This week saw a drama unfold from Miami the likes of which could have happened (and likely has, but without cameras to record it all for our amusement) right here in the Chicago area criminal court.
A young woman named Penelope Soto got her 15 seconds of fame not for profound thoughts, a great job acting or singing, or for a wondrous act of charity. No, her fame is really infamy. She was arrested on a criminal charge and brought before a Judge for setting of bond.
At that time, she did not have the benefit of counsel whispering in her ear, and engaged in flippant conversation with the Judge. The Judge took her flip attitude into account in setting her bond, and she took umbrage, flipping him the bird. Go ahead, see how many times you can fit the word "flip" into one paragraph. It isn't easy.
The Criminal court Judge then held the young lady in criminal contempt. A felony under state law. The video shared on YouTube by several users was viewed over 400,000 times in very short order.
Fast forward four days later, when Ms. Soto appeared in court again, this time clearly with a criminal defense attorney standing right beside her and no doubt having had the chance to speak with her about how to properly comport herself before a Judge. Ms. Soto apologized, the Court accepted, admonishing her that her behavior showed disrespect to the institution of the Court, and was not appropriate. He then admitted her into a special drug court program designed to give her a second chance at a clean criminal record. Incidentally, the view count appears to be growing at a far more sedate pace, with only about 5 or 6,000 views accumulated on YouTube.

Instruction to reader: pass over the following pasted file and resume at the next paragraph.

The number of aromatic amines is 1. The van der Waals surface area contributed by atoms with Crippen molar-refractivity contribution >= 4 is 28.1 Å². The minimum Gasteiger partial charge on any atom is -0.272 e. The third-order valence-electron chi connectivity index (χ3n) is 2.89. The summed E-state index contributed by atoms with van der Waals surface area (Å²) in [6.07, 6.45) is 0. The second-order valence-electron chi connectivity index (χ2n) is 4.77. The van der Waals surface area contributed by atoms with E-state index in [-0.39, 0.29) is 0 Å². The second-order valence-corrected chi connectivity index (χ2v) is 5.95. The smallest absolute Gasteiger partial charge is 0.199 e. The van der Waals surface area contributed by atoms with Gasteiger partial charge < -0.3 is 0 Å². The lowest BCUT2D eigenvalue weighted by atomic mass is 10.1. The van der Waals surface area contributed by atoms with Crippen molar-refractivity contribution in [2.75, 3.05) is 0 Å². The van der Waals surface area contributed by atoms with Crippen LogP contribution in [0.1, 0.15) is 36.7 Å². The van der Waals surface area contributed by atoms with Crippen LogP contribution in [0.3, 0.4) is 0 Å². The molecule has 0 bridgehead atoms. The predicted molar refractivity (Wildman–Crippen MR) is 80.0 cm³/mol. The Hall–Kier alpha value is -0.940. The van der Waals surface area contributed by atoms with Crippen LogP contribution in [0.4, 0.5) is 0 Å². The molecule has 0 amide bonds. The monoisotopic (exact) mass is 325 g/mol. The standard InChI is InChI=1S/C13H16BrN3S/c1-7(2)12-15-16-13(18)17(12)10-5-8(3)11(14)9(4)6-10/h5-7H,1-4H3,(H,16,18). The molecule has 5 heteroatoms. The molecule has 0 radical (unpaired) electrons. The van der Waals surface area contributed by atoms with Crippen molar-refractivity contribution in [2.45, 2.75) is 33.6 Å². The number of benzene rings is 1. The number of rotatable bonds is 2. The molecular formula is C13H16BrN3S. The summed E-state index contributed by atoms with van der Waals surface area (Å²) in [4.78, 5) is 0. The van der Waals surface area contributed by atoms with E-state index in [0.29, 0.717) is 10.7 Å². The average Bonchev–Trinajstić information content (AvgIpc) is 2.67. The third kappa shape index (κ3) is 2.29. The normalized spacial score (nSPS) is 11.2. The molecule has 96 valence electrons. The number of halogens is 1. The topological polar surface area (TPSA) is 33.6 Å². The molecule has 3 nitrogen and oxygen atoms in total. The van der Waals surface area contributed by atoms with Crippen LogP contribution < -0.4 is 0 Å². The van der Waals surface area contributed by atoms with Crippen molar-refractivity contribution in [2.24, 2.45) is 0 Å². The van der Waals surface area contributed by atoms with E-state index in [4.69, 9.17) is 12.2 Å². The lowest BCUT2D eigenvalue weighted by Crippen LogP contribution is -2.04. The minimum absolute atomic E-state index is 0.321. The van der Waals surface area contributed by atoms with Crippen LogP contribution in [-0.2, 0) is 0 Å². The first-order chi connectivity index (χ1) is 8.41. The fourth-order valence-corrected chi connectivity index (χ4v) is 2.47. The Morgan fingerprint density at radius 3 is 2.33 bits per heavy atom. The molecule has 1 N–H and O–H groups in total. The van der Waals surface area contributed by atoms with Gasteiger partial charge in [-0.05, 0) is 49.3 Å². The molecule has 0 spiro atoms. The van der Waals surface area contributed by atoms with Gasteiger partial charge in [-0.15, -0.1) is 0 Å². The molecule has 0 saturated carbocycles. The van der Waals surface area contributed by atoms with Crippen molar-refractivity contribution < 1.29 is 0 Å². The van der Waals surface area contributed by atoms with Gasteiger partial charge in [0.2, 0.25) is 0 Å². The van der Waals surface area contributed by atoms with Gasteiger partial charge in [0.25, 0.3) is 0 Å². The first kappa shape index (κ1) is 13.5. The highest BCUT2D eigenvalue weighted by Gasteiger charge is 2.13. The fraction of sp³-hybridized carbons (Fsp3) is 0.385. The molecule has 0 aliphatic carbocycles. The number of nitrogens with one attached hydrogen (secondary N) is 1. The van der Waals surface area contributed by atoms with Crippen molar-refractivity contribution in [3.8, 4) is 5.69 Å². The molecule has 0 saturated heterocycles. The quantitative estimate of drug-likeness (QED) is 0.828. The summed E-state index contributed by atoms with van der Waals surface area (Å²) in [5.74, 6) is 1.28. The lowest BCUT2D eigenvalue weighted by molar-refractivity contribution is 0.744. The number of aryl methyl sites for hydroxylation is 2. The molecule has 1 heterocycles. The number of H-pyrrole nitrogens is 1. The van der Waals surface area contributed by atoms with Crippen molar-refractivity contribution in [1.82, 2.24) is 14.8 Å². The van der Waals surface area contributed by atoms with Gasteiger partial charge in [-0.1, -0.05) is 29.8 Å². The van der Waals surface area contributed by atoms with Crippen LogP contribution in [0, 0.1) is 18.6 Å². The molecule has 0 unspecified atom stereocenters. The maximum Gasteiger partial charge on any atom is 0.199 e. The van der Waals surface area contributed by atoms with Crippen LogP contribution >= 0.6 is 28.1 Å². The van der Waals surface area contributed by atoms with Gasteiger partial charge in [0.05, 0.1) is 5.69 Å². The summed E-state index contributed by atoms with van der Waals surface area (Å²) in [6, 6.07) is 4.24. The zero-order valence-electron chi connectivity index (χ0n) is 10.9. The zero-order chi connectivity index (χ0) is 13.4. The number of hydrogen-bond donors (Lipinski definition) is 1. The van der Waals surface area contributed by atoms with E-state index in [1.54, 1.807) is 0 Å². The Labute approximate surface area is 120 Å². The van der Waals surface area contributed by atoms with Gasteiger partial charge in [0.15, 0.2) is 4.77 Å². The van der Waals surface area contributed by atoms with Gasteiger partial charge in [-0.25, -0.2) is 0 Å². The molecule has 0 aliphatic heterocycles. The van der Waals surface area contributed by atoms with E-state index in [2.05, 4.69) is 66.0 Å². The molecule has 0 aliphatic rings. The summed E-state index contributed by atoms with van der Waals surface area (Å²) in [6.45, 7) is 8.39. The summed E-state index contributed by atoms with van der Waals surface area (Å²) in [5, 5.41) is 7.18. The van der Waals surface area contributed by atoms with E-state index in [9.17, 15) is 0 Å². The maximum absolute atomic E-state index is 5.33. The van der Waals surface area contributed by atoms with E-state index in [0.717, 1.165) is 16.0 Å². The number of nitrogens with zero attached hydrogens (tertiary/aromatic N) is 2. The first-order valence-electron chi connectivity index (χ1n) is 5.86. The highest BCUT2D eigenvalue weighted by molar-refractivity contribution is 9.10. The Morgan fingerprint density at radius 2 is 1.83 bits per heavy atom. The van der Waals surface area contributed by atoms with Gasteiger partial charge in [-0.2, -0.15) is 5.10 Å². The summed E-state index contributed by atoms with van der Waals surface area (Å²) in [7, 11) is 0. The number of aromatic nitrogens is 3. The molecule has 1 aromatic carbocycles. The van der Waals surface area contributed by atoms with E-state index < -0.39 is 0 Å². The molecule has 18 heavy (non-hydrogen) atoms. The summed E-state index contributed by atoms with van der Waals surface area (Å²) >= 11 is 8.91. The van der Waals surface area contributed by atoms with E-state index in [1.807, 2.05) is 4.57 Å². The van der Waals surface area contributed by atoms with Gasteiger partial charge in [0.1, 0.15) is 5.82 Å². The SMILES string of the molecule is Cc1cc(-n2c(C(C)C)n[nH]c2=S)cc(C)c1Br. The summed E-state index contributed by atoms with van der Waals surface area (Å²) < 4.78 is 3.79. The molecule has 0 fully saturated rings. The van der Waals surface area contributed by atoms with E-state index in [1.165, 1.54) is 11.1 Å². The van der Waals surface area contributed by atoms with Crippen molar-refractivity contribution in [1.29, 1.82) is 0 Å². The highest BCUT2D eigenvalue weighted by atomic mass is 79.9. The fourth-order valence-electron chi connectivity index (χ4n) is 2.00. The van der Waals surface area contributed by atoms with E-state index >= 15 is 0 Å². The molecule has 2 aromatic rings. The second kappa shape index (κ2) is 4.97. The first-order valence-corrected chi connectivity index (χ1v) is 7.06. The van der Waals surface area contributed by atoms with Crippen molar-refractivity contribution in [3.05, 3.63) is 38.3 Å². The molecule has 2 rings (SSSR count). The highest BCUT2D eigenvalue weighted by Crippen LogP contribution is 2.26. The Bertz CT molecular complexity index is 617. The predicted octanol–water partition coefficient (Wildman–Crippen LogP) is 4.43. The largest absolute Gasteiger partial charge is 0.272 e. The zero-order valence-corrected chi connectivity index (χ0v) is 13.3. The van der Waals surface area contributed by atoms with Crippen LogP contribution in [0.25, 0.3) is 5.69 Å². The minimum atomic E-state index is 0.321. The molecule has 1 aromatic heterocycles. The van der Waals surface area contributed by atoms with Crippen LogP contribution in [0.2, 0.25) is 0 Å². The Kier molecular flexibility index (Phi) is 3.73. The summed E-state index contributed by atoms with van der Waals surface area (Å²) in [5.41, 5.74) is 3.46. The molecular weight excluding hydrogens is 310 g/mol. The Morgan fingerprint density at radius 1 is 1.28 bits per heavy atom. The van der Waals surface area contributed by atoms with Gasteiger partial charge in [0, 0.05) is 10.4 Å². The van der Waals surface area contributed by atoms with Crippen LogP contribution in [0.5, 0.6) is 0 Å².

There are many lessons here of course, and if you view the comments to these videos, you'll see some colorful "lessons". But one that should be obvious came from the Judge himself. This isn't a club. This is Court.
The person with a robe on is a lawyer - a very powerful one with the ability to permanently change your life. He or she is either elected or appointed and given the full power to lock you up for a long time if you make the wrong move.
The person prosecuting you is a lawyer - a very powerful one with the ability to permanently change your life.
Who is going to be standing next to you? Should you also have a lawyer?
If you want to discuss how an experienced Illinois criminal lawyer can help protect you, contact us by filling out the form on this page for a free consultation, or calling us at 847-635-8200 now.